Princesswithapen

    • pftsusan profile image

      pftsusan 

      8 years ago from Eatontown

      Great hub. I realized that this one was a while ago. This is my first time here, reading it. So I voted it up.

    • cooperfsu profile image

      cooperfsu 

      10 years ago from Valencia, Spain

      This is a really good hub. Even if you are overweight, if you spend time grooming yourself and coordinating your clothes, you will make a better presentation.

    • Jane Grey profile imageAUTHOR

      Ann Leavitt 

      10 years ago from Oregon

      You're right, Tricia and Pat, there's much more to clothing than just presenting yourself. You are presenting what you stand for, what you represent, and what you believe. I can see how there would be a big difference between Pilates-instructor-wear and accountant-wear. Both are appropriate and beneficial in context, but if they were to be switched it would be distracting, to say the least. Thank you for your comment!

    • 2patricias profile image

      2patricias 

      10 years ago from Sussex by the Sea

      Good Hub! Tricia has her own business as a Pilates instructor and as the instructor must look right every day. That includes well-groomed as well as having good fitness clothing. Pat does voluntary work as an accountant/auditor so has to wear more formal and sober clothins. It's funny how we almost dress to portray what we do.

    • Jane Grey profile imageAUTHOR

      Ann Leavitt 

      10 years ago from Oregon

      Hi midnightbliss! I know, it's funny, isn't it? But I've heard several first-hand accounts of purple giving a negative impression for job interviews. Thanks for your comment!

    • midnightbliss profile image

      Haydee Anderson 

      10 years ago from Hermosa Beach

      nice hub and excellent tips, I will remember not to wear purple on my future job interviews. lols. But i do beleive that colors really do have an emotional impression on us.thanks

    • Jane Grey profile imageAUTHOR

      Ann Leavitt 

      10 years ago from Oregon

      Thank you for reading, James; I appreciate your thoughtful comment, too. Classic and timeless is a good rule of thumb in many areas of decision making; fashion is just one of the very practical ones!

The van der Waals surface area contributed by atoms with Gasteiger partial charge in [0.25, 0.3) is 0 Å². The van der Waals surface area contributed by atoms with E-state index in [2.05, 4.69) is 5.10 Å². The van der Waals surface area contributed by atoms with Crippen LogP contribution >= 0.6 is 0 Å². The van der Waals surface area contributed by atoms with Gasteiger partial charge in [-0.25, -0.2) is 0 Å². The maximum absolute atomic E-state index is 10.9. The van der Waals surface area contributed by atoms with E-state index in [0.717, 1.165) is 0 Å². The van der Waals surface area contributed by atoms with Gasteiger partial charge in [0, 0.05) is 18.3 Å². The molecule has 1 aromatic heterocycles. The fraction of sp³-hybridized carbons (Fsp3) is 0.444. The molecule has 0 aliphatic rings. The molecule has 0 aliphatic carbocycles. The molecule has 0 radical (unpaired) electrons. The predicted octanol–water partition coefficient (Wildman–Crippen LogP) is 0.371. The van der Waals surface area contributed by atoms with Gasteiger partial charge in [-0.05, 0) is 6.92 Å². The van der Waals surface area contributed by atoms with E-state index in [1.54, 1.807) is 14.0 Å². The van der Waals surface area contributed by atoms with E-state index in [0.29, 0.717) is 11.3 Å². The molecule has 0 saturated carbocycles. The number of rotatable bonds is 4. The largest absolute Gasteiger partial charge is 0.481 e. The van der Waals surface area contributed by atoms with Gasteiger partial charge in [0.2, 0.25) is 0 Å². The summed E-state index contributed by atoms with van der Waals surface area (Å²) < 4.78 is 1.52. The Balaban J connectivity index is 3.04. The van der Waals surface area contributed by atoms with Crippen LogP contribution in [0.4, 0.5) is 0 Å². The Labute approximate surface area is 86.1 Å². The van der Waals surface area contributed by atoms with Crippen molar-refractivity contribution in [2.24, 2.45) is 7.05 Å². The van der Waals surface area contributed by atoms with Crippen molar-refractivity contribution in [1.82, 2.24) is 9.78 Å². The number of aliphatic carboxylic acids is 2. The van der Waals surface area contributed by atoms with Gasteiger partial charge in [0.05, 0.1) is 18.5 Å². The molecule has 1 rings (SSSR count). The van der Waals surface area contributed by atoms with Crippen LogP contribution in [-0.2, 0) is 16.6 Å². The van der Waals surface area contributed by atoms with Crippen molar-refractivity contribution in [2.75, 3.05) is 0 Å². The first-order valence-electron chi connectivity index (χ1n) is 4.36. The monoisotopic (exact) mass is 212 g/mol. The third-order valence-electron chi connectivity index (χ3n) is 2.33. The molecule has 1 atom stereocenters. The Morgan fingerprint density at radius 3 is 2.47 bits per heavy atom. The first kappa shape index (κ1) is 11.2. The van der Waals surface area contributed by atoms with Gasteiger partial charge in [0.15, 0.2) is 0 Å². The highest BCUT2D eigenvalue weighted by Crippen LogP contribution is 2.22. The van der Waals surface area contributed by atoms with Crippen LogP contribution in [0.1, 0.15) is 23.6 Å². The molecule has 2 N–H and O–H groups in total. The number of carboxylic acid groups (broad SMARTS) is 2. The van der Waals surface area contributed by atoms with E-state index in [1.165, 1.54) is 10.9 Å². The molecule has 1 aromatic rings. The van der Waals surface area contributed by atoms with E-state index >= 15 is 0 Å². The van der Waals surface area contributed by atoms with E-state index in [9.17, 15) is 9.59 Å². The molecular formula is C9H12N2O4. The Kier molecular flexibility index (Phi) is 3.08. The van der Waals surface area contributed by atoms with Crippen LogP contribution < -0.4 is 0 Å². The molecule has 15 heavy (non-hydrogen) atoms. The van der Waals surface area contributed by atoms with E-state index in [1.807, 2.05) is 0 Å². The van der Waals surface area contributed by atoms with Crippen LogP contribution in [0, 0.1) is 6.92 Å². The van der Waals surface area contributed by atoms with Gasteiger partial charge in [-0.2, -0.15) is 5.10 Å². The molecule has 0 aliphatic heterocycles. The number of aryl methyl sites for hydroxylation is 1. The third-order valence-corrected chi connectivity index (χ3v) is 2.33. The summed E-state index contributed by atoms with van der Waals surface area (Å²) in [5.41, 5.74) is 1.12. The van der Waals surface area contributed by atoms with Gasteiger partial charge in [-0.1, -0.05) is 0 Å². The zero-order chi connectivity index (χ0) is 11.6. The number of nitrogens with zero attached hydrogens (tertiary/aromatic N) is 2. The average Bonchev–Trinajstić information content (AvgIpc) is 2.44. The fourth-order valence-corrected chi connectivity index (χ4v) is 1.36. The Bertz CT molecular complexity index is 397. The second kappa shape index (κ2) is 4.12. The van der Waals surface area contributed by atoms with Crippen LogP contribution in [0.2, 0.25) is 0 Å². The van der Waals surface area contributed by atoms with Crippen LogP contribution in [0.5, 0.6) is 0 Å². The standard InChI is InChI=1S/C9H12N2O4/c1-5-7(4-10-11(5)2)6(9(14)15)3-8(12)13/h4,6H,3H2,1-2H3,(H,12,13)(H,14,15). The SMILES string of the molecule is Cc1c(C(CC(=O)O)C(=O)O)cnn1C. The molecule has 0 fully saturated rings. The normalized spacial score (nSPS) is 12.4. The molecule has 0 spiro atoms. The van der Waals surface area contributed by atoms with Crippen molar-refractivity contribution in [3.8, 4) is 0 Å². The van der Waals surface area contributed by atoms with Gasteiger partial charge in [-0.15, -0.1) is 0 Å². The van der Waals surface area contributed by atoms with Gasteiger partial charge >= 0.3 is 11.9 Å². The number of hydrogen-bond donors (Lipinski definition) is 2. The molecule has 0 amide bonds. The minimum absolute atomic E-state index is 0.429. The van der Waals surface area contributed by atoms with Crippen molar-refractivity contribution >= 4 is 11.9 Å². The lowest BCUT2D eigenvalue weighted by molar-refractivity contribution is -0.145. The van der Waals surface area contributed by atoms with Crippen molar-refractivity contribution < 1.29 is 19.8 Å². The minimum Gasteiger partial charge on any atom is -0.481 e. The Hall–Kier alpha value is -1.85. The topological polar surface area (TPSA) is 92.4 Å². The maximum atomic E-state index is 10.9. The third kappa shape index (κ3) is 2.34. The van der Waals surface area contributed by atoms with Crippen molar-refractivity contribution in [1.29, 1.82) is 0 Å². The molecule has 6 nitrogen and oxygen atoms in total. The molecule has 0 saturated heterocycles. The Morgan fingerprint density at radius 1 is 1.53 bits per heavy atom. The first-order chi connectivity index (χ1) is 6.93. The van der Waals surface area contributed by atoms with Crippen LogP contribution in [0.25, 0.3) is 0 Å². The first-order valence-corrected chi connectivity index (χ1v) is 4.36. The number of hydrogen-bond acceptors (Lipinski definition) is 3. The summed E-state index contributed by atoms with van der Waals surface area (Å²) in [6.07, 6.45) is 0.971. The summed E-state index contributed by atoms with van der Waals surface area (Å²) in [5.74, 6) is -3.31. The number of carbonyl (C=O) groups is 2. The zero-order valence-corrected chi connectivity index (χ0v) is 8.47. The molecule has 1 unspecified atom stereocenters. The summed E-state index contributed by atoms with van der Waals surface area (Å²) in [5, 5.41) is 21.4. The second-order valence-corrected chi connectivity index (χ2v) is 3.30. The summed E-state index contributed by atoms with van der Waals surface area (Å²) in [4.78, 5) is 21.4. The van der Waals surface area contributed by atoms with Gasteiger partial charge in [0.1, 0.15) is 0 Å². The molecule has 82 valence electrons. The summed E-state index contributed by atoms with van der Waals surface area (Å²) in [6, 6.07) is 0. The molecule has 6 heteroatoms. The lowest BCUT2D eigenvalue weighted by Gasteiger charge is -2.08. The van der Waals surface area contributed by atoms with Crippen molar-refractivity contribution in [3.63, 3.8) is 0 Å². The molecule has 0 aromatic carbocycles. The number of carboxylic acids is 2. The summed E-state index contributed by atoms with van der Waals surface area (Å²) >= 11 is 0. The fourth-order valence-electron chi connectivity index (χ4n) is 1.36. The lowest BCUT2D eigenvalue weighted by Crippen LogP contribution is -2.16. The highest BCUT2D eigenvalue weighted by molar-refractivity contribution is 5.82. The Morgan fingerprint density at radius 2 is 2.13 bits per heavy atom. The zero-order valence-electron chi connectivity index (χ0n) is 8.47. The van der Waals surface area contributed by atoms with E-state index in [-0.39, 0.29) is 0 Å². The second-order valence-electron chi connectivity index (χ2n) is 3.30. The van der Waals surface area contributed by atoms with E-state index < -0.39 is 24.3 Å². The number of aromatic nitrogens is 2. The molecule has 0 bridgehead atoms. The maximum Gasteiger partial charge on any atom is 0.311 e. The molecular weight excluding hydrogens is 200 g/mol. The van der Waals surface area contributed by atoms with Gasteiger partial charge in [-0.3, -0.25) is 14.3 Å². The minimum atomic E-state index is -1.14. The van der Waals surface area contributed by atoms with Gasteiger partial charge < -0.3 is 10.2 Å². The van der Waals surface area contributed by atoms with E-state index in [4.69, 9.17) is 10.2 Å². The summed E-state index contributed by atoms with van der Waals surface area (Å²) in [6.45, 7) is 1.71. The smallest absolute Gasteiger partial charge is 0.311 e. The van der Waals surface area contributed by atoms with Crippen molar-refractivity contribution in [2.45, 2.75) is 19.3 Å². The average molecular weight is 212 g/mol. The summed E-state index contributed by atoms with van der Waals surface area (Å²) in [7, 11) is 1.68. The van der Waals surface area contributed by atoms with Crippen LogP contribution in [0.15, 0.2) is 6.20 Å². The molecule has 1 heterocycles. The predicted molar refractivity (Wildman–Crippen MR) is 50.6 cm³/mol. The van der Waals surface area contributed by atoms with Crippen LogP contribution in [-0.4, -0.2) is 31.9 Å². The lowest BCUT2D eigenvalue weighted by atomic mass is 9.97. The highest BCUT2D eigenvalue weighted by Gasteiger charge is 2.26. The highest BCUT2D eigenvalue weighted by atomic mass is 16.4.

• James A Watkins profile image

      James A Watkins 

      10 years ago from Chicago

      Outstanding advice. I agree with you wholeheartedly, Jane. I always go with the classics, which are timeless and never out of style. Thanks for the good read.

    • Jane Grey profile imageAUTHOR

      Ann Leavitt 

      10 years ago from Oregon

      Thanks for reading, Nicola! I agree: as a teacher I've noticed it is easier for me to take control and elicit respect when I wear an authoritative color like red.

    • profile image

      Nicola Mo 

      10 years ago

      Whenever I wear red I feel on top of the world! Great article and really do believe that the colors you wear reflect how you feel.

    • Della2009 profile image

      Della2009 

      10 years ago

      ya ,it's truely an excellent article ,we thingk about this question day and day year by year ,and now we get the question ,and maybe we should spend a lot of money on it ,but now i finds a store that's named 2sshoes the website is http://www.2sshoes.com ,the store is located in China ,somebody who is interested in can check it

    • Jane Grey profile imageAUTHOR

      Ann Leavitt 

      10 years ago from Oregon

      I love that one too! One thing I forgot to mention: people usually advise you not to wear purple if you are applying for a job or being interviewed. For some reason it leaves an unsatisfactory impression. In contrast, G. K. Chesterton called his most "purple hours" those he spent in imaginative excitement as a little boy at the train station.

    • Rose West profile image

      Rose West 

      10 years ago from Michigan

      Excellent article - lots of good sound advice! I especially found the color impressions fascinating. It's funny how affected we really are by colors. Orange = hearty appetite ... my favorite :)